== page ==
When a sports agent has a moral epiphany and is fired for expressing it, he decides to put his new philosophy to the test as an independent agent with the only athlete who stays with him and his former secretary.
Cuba Gooding Jr.,
As students at the United States Navy's elite fighter weapons school compete to be best in the class, one daring young pilot learns a few things from a civilian instructor that are not taught in the classroom.
LA cabbie Max Durocher is the type of person who can wax poetic about other people's lives, which impresses U.S. Justice Department prosecutor Annie Farrell, one of his fares, so much that she gives him her telephone number at the end of her ride. Although a dedicated man as seen through the efficiency in which he does his work, he can't or won't translate that eloquence into a better life for himself. He deludes himself into believing that his now twelve year cabbie job is temporary and that someday he will own his own limousine service. He even lies to his hospitalized mother that he already owns one, with a further lie that he tells her as such primarily to make her happy, rather than the truth which is that he won't do anything to achieve that dream. One night, Max picks up a well dressed man named Vincent, who asks Max to be his only fare for the evening. For a flat fee of $600, plus an extra $100 if he gets to the airport on time - Vincent wants Max to drive him to five stops ... Written by
How does Vincent get his USP .45 into the nightclub? If he has a badge and is pretending to be law enforcement then why does he need Max, the cab driver? If he simply has a fake carry permit, then he would have to leave his firearm in his vehicle or he would not be allowed inside of the club.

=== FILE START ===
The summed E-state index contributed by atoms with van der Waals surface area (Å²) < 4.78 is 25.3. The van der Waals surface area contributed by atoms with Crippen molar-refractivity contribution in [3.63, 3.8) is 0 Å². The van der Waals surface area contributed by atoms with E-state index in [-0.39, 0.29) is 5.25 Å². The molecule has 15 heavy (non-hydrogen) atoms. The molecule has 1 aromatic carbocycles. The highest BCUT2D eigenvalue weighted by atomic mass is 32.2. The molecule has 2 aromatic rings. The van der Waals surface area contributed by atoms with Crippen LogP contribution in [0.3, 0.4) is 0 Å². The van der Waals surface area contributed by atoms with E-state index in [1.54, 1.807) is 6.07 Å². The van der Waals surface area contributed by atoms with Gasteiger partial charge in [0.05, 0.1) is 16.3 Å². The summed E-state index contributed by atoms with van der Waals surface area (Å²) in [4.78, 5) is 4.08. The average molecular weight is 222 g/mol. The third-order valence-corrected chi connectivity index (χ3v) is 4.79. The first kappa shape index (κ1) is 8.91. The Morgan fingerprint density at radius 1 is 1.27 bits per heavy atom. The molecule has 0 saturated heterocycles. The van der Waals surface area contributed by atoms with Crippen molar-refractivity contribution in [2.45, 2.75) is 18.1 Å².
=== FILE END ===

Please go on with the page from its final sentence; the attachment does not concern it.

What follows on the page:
ALL nightclubs of any consequence either hand search patrons or use magnetometers (metal detectors) to search for hidden weapons. See more »
Nobody's perfect, but it's hard to go wrong with a Michael Mann-directed film, especially when it's a crime movie.
Although this isn't the quality of his 1995 "Heat," it wasn't far behind in its ability to interest and entertain the viewer while providing some slick visuals.
Tom Cruise and Jamie Foxx are the stars of the film, Foxx winning an Academy Award. No offense to him, but I found Cruise better. He was just outstanding in here as the immoral hit-man. Foxx was entertaining, too, as the nerd-ish cab driver who is pulled into Cruise's murdering adventures.
You'll appreciate both of these guys, and the great visuals, more on the second viewing after you are familiar with the story. The intense film is definitely worth more than one look. Check out the behind-the-scenes documentary, too. You'll be glad you are not an actor in one of Mann's films.
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